Crunchbase News previously covered Medium’s micropayment strategy. The online publisher, founded by Ev Williams of Twitter and Blogger fame, wants to translate claps into bucks for writers. Since I run my own WeChat official account, the announcement reminded me that the all-in-one chat app has already built a similar ecosystem back in 2015.
Integrated into the daily life of most Chinese people with smartphone access, WeChat is used to book appointments, pay bills, schedule deliveries, and a lot more.
As of Q4 2016, the behemoth under Tencent has acquired 889 million users. Though some of its users are international, the number is more than half of the Chinese population (approximately 1.4 billion).
Although micropayments for content have not yet taken off in the U.S., it’s possible that WeChat’s successful micropayment strategy could provide a template—despite obstruction from the iPhone’s creator. So to gain some understanding, we dug into the features of WeChat official accounts, and chatted with a few bloggers that are part of the ecosystem.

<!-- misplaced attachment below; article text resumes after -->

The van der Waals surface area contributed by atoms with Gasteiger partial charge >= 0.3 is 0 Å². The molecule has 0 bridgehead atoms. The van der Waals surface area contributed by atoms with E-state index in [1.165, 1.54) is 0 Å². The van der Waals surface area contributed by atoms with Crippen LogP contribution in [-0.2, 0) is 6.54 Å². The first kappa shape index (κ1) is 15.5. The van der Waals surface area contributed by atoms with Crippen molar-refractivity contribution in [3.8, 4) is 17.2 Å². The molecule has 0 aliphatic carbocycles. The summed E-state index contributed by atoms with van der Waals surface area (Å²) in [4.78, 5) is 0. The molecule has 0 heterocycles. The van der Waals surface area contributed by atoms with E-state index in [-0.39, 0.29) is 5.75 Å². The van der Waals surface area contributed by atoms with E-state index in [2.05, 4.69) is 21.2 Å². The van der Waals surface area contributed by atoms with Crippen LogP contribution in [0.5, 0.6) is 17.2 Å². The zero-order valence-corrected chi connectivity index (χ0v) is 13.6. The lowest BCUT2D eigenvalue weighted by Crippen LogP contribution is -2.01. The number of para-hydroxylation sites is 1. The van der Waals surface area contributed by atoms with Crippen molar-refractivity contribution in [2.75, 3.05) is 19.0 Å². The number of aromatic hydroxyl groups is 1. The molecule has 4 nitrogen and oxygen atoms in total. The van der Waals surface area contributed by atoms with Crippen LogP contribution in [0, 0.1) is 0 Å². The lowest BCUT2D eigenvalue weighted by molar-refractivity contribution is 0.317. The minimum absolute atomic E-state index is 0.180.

What Are WeChat Official Accounts?
WeChat’s official accounts can be broken down into three types: service, enterprise, and subscription. (China Channel gives you a good rundown of how they work). To compare micropayments to Medium, we are going to focus on WeChat’s subscription tier.
Subscription accounts share a mix of daily news, opinion columns, and personal blogs. A subscription account can also serve as a content marketing tool for companies and a distribution channel for publications.
Anyone can start a subscription account, but not all accounts are branded with the “original” tag. How an account becomes original and what impact censorship has on content types remain unclear; however, patterns indicate that the “original” tag is given to accounts that put out high-quality posts and frequently engage with readers. In return, original subscription accounts are provided with safeguards against plagiarism.
Access to advanced widgets is also offered, including commenting and the ability to receive microtransactions. At the bottom of each post, readers can donate an amount of their choosing to a writer. Below is what the tipping interface looks like from my own subscription account. The red button means to reward: